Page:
Whether your business is large or small, home-based or in a commercial location, whether you are the sole proprietor or developing your business with partners, and particularly if you are looking for investors in your business, a well-written business plan is essential. If nothing else, your business plan will help you to remember why you went into business in the first place.
The size of your business and your intentions for its future will dictate how much detail you need to go into in your business plan. Here are the major components of a good business plan.
This is the most important section of your business plan, but it’s also the last section you will write. This is the reader’s first insight into your business, and so it should be compelling in both presentation and detail. Information here will include an overview of the history of your company, a thorough description of your product service, the market its intended for, why there is a need for what you’re offering, your relevant experience in your area of business, and your future plans for your business. Further down the road, more financial information can be added to this section. Including a Table of Contents in this section will make your business plan more user-friendly.
Mission, Vision & Culture
Where your mission statement clarifies what you are trying to accomplish in your business, the culture of your business identifies how your business will be organized – casual, formal, traditional, trendy – think jacket-and-tie corporate executives vs. Google professionals in jeans, riding scooters to and from meetings. Vision is your ultimate high-hopes for what you want your business to become.
Provide enough information here for the reader to be able to identify precisely what your product or service is, what it does and why there is a need for it.
Market analysis is crucial to your success. In this section, convey your knowledge of the industry your business is associated with by including information on the growth, trends and needs of the industry, and your awareness of the market your business is targeting (Marketing 101 – don’t try to be all things to all people). Your market analysis should characterize the traits of your intended market, geographic numbers, estimation of the market share for your business, and resource information on how you intend to reach your market. In this section, you will also discuss the results of market tests, your expected lead time to deliver products or services to your market and an analysis of your competition.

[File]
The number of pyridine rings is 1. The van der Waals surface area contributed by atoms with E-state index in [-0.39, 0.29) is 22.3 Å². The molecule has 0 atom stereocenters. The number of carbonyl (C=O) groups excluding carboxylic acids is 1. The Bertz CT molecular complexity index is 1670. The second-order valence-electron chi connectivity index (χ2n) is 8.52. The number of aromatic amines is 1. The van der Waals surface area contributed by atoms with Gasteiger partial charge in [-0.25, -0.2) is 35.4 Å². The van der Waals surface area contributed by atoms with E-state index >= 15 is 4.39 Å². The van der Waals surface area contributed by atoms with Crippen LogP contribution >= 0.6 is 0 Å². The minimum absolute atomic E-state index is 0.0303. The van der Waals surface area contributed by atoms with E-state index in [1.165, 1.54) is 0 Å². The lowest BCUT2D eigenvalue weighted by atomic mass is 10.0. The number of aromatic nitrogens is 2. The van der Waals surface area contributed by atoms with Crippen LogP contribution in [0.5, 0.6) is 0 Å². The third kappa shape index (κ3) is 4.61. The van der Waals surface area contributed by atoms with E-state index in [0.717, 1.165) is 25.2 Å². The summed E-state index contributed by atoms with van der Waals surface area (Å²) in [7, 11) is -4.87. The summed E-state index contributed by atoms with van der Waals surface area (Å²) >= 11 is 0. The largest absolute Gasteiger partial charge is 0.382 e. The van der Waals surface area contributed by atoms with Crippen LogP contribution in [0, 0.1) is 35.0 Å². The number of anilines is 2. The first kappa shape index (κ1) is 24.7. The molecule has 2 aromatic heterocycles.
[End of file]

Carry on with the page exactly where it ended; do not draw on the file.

If you have advantage factors such as a prime location or an innovative way to solve a common problem, stress them here.
Marketing & Sales Plan
You may know who your market is and how you intend to reach them, but hone in on your strategies for acquiring customers. Where are your prospects coming from? How do you plan to reach out to them, and how often? What medium(s) are you planning – print, broadcast, sales. Include pricing, and your reasons for your pricing strategy should be indicated, as well as whether or not you intend to develop levels of products or services.
Organization & Management Plan
What is your business structure? Is the business incorporated? Do you have a partner(s)? or are you a solo operation? Who is responsible for the various aspects of your business? Will you be outsourcing certain components of your business? Detail your credentials and qualifications, and those of anyone else associated with your business, including significant experience or contributions in your industry, recognitions, memberships – anything that builds the reader’s trust and confidence in your abilities.
If you’re looking for investors for your business, this section should be highly detailed. Include start-up expenses ranging from equipment and utilities to payroll and legal fees, cash flow and balance sheet projections that show your disbursements over a projected period of time, estimated income statements, a ratio analysis to compare your business performance to companies in your industry, and an overview of your assumptions and risks. All of these give potential investors a balanced projected picture of your business. If you’re not looking for backers, analyzing your business finances in this much detail may not seem necessary, but the better financial picture you have, the more realistic and attainable your financial goals will be.
Funding Request and Exit Strategy
Clearly state the amount and type of financing you require, and how much you personally are contributing. Let investors know how they will be compensated should you leave the company someday – buyout, IPO if the company goes public on the stock exchange.
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